Monday, July 30, 2007

Northern fulmar fact sheet

Fularus glacialis Northern fulmar

The northern fulmar is a robust pelagic bird and is very abundant in the northern hemisphere. They can reach a length of 45 to 50 cm, wit a wingspan of 102 to 112 cm and can weight 450 to 1000 g. They breed throughout the North Atlantic and the North Pacific, ranging from the UK in the south to the Arctic in the north. They can be seen only in winter in the Azores and sightings here are considered to be rare and they have not been registered in São Jorge and Graciosa. Northern fulmars fly low over the sea with their wings kept still and with shallow wingbeats. To reach their breeding sites fulmars use updraughts created by the wind to fly high. They feed on fish, squid, crustaceans like shrimps, jellyfish and large zooplankton. They feed in flocks out at sea and defend their nest from instruders by spitting out a foul-smelling oil. Northern fulmars lay one egg at the time. The incubation time is 47 to 53 days and fledging takes place after 49 to 58 days. The average lifespan is 38 years. Northern fulmars have several slightly different forms, with colour that vary from light grey and white to darker forms that commonly occur in the far north. Fulmars are increasingly vulnerable to the increasing levels of marine litter such plastic bags and other debris.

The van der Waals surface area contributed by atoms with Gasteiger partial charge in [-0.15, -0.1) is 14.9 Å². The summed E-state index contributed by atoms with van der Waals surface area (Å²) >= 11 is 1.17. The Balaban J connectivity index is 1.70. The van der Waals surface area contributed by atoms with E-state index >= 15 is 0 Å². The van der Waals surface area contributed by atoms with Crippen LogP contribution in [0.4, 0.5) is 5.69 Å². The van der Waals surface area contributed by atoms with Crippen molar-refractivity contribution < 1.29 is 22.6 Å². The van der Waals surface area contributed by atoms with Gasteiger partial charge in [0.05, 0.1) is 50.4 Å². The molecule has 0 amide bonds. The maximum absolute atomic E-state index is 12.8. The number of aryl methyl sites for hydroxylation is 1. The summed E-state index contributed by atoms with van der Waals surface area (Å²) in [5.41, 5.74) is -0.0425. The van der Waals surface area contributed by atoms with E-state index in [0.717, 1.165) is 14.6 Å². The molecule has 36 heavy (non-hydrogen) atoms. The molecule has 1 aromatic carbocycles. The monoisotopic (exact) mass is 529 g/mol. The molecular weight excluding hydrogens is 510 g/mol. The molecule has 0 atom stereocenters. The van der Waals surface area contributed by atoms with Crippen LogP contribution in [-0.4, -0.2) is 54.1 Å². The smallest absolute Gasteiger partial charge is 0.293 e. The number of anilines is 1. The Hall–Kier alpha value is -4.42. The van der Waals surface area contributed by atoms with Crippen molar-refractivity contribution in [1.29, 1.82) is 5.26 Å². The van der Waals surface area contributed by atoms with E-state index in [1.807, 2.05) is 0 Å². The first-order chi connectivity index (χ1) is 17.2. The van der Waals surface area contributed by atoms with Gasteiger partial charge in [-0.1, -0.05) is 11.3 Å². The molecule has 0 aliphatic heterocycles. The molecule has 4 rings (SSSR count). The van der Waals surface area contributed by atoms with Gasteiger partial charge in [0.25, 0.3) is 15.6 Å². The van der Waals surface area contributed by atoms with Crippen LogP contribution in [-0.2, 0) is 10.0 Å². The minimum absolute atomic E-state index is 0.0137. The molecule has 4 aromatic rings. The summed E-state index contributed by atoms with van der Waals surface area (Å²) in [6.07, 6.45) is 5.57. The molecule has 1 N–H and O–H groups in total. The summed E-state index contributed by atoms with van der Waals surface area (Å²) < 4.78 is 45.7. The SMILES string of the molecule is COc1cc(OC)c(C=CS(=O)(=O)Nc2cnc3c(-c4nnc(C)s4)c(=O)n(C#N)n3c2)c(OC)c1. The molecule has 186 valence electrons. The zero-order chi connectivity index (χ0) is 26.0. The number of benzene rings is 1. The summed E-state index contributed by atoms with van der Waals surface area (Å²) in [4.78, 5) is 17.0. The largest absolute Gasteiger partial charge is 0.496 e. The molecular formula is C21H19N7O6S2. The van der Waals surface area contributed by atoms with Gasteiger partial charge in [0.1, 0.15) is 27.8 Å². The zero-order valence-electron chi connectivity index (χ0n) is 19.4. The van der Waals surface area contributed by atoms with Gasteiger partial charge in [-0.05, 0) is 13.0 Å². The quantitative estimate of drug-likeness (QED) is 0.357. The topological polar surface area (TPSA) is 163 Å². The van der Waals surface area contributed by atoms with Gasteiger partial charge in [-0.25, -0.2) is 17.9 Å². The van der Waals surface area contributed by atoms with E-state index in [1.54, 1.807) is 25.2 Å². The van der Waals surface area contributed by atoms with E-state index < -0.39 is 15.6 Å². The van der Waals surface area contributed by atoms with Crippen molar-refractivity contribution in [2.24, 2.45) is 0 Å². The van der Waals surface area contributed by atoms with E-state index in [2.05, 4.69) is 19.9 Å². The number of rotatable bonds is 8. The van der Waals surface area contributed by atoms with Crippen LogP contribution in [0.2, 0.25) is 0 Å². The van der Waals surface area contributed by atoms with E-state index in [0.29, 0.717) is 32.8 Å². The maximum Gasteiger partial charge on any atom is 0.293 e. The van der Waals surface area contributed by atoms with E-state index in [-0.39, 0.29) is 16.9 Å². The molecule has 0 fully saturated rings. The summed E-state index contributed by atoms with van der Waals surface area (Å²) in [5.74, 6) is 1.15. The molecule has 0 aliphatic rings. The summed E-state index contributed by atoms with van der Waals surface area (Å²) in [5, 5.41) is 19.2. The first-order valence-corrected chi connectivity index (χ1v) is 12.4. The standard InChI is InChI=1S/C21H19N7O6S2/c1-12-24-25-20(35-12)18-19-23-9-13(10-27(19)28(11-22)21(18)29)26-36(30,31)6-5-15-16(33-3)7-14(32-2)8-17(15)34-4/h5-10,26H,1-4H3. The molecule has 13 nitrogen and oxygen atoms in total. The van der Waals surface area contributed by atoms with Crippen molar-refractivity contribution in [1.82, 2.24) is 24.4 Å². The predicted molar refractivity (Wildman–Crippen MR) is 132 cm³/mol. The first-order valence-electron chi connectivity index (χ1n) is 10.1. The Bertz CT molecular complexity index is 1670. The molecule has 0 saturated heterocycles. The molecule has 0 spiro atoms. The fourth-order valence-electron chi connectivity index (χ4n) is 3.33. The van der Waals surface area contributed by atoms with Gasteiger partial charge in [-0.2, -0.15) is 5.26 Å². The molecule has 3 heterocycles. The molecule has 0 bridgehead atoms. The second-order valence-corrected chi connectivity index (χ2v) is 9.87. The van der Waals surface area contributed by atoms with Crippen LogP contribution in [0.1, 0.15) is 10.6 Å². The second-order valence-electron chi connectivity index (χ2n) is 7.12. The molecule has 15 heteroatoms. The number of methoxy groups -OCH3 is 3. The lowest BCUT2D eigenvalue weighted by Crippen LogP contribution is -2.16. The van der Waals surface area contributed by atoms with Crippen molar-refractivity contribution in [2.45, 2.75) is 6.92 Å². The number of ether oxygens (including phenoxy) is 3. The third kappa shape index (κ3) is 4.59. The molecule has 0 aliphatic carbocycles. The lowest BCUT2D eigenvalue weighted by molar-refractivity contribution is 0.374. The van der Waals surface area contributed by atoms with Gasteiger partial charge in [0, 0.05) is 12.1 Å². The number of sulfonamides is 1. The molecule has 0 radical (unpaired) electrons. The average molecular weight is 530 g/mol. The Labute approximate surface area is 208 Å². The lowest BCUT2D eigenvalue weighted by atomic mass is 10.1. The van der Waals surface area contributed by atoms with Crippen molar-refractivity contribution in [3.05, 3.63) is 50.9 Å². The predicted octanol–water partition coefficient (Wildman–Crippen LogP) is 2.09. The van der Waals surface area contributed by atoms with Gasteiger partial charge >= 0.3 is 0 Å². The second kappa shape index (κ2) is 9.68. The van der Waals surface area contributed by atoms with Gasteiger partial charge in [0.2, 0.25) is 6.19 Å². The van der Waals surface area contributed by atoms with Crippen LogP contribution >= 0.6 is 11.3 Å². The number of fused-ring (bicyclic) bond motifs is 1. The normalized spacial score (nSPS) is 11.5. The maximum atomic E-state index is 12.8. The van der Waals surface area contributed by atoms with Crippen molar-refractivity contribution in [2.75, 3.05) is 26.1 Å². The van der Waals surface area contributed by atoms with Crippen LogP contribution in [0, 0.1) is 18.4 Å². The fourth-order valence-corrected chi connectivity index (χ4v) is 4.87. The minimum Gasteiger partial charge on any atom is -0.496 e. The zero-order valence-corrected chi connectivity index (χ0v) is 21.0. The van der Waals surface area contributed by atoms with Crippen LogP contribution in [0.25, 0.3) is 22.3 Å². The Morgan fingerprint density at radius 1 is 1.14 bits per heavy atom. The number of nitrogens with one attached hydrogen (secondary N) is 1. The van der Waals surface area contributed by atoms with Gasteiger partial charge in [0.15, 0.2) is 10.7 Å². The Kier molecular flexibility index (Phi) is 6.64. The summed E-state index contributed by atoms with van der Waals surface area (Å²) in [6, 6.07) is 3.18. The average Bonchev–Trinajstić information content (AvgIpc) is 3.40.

In other languages
Portuguese: Pombalete
Spanish: Fulmar boreal 
French: Fulmar boréal
Italian: Fulmaro
German: Eissturmvogel
Dutch: Noordse stormvogel
Swedish: Stormfågel 
Norwegian: Havhest
Danish: Mallemukken
Finnish: Myrskylintu
Polish: Fulmar zwyczajny

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